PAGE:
Location: Iberia Parish, Louisiana
Directions: 1.2 miles north of Delcambre, LA and 9.1 miles west of New Iberia, LA near the northernmost tip of Vermilion Bay.
Surface area 1,125 acres
It was a 10-foot deep freshwater body, popular with sportsmen, until an unusual man-made disaster on November 20, 1980 changed its structure and the surrounding land.
The backwards flow of the normally outflowing Delcambre Canal temporarily created the biggest waterfall in Louisiana.
On November 20, 1980, an oil rig contracted by Texaco accidentally drilled into the Diamond Crystal Salt Company salt mine under the lake. Because of an incorrect or misinterpreted coordinate reference system (the rig was positioned as if the coordinates were in the Universal Transverse Mercator coordinate system when, in actuality, they were in transverse Mercator projection) the 14-inch (36 cm) drill bit entered the mine, starting a chain of events that turned the lake from freshwater to salt-water, with a deep hole.
It is difficult to determine what occurred, as much evidence was destroyed or washed away in the ensuing maelstrom. One explanation is that a miscalculation by Texaco about their location resulted in the drill puncturing the roof of the third level of the mine. This created an opening in the bottom of the lake. The lake then drained into the hole, expanding the size of that hole as the soil and salt were washed into the mine by the rushing water, filling the enormous caverns that had been left by the removal of salt over the years.
The resultant whirlpool sucked in the drilling platform, eleven barges, many trees and 65 acres of the surrounding terrain. So much water drained into those caverns that the flow of the Delcambre Canal that usually empties the lake into Vermilion Bay was reversed, making the canal a temporary inlet. This backflow created for a few days the tallest waterfall ever in the state of Louisiana, at 164 feet, as the lake refilled with salty water from the Delcambre Canal and Vermilion Bay. Air displaced by the water flowing into the mine caverns erupted through the mineshafts as compressed air and then later as 400-foot geysers.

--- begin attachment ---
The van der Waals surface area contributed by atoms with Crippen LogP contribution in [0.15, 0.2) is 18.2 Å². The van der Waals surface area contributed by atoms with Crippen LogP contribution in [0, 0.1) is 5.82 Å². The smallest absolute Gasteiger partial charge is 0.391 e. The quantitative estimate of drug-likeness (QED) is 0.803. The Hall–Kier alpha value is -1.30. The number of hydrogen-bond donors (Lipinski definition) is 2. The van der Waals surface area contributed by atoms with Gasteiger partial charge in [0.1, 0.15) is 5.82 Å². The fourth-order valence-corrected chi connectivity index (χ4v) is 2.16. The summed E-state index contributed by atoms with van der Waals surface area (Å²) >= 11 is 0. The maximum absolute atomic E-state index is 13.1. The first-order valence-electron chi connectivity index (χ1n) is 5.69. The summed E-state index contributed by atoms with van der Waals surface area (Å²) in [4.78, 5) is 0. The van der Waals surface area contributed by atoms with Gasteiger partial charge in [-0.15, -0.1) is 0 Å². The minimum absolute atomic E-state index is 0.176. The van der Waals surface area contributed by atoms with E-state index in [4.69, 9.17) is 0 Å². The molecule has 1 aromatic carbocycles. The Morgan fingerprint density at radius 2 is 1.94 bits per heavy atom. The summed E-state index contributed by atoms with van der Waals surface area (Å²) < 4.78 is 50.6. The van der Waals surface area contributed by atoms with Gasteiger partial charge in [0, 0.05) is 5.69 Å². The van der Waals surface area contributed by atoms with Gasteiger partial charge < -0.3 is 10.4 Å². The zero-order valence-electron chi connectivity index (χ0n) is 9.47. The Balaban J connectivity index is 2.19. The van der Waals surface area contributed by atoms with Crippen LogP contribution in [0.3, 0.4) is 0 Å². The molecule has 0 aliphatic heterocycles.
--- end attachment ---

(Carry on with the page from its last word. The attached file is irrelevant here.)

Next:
Although there were no injuries and no human lives lost, three dogs were reported killed. All 55 employees in the mine at the time of the accident were able to escape thanks to well-planned and rehearsed evacuation drills, while the crew of the drilling rig fled the platform before it was sucked down into the new depths of the lake, and Leonce Viator, Jr., a fisherman who was on the lake at the time, was able to drive his small boat to the shore and escape. Days after the disaster, once the water pressure equalized, nine of the eleven sunken barges popped out of the whirlpool and refloated on the lake's surface.
Texaco and the drilling contractor Wilson Brothers paid $32 million to Diamond Crystal and $12.8 million to a nearby plant nursery, Live Oak Gardens, in out-of-court settlements to compensate for the damage caused. The mine was finally closed in December 1986. Since 1994, AGL Resources has used Lake Peigneur's underlying salt dome as a storage and hub facility for pressurized natural gas. There was concern from local residents in 2009 over the safety of storing the gas under the lake and nearby drilling operations.
The lake had salty water after the event, not as a result of salt from the mine dissolving into the water, but from the inflow of salty water from the Delcambre Canal and Vermilion Bay, which are naturally salty or brackish. The event permanently affected the ecosystem of the lake by changing the lake from freshwater to saltwater and increasing the depth of part of the lake.